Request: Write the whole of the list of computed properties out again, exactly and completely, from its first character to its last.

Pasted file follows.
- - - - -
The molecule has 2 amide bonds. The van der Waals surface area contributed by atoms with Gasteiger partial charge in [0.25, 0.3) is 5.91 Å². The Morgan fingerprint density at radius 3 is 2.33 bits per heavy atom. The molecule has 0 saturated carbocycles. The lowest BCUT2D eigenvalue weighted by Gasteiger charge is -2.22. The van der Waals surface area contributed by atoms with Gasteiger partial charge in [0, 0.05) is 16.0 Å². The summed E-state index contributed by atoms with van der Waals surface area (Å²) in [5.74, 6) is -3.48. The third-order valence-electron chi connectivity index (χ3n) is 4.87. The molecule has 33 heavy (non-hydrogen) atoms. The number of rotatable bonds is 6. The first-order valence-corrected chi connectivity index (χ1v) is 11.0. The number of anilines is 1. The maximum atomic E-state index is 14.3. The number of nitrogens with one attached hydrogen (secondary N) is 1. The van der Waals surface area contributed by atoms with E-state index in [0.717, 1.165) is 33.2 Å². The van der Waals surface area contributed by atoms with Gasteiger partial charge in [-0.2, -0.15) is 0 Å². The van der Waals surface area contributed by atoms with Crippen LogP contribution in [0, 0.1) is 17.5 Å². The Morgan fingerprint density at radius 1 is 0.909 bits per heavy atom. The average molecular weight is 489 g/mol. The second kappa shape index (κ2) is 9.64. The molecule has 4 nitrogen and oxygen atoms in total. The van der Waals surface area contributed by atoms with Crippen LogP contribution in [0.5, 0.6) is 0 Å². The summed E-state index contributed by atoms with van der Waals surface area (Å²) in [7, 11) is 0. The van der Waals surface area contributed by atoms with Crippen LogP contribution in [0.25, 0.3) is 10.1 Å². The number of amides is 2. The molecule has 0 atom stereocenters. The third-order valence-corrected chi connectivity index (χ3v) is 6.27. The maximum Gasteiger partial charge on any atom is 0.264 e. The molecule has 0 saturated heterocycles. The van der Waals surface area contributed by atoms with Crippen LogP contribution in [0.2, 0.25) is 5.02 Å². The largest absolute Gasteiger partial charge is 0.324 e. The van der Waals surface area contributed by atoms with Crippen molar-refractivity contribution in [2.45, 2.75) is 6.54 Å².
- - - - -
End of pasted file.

The molecule has 2 amide bonds. The van der Waals surface area contributed by atoms with Gasteiger partial charge in [0.25, 0.3) is 5.91 Å². The Morgan fingerprint density at radius 3 is 2.33 bits per heavy atom. The molecule has 0 saturated carbocycles. The lowest BCUT2D eigenvalue weighted by Gasteiger charge is -2.22. The van der Waals surface area contributed by atoms with Gasteiger partial charge in [0, 0.05) is 16.0 Å². The summed E-state index contributed by atoms with van der Waals surface area (Å²) in [5.74, 6) is -3.48. The third-order valence-electron chi connectivity index (χ3n) is 4.87. The molecule has 33 heavy (non-hydrogen) atoms. The number of rotatable bonds is 6. The first-order valence-corrected chi connectivity index (χ1v) is 11.0. The number of anilines is 1. The maximum atomic E-state index is 14.3. The number of nitrogens with one attached hydrogen (secondary N) is 1. The van der Waals surface area contributed by atoms with E-state index in [0.717, 1.165) is 33.2 Å². The van der Waals surface area contributed by atoms with Gasteiger partial charge in [-0.2, -0.15) is 0 Å². The van der Waals surface area contributed by atoms with Crippen LogP contribution in [0, 0.1) is 17.5 Å². The Morgan fingerprint density at radius 1 is 0.909 bits per heavy atom. The average molecular weight is 489 g/mol. The second kappa shape index (κ2) is 9.64. The molecule has 4 nitrogen and oxygen atoms in total. The van der Waals surface area contributed by atoms with Crippen LogP contribution in [0.5, 0.6) is 0 Å². The summed E-state index contributed by atoms with van der Waals surface area (Å²) in [7, 11) is 0. The van der Waals surface area contributed by atoms with Crippen LogP contribution in [0.25, 0.3) is 10.1 Å². The number of amides is 2. The molecule has 0 atom stereocenters. The third-order valence-corrected chi connectivity index (χ3v) is 6.27. The maximum Gasteiger partial charge on any atom is 0.264 e. The molecule has 0 saturated heterocycles. The van der Waals surface area contributed by atoms with Crippen LogP contribution in [0.2, 0.25) is 5.02 Å². The largest absolute Gasteiger partial charge is 0.324 e. The van der Waals surface area contributed by atoms with Crippen molar-refractivity contribution in [2.45, 2.75) is 6.54 Å².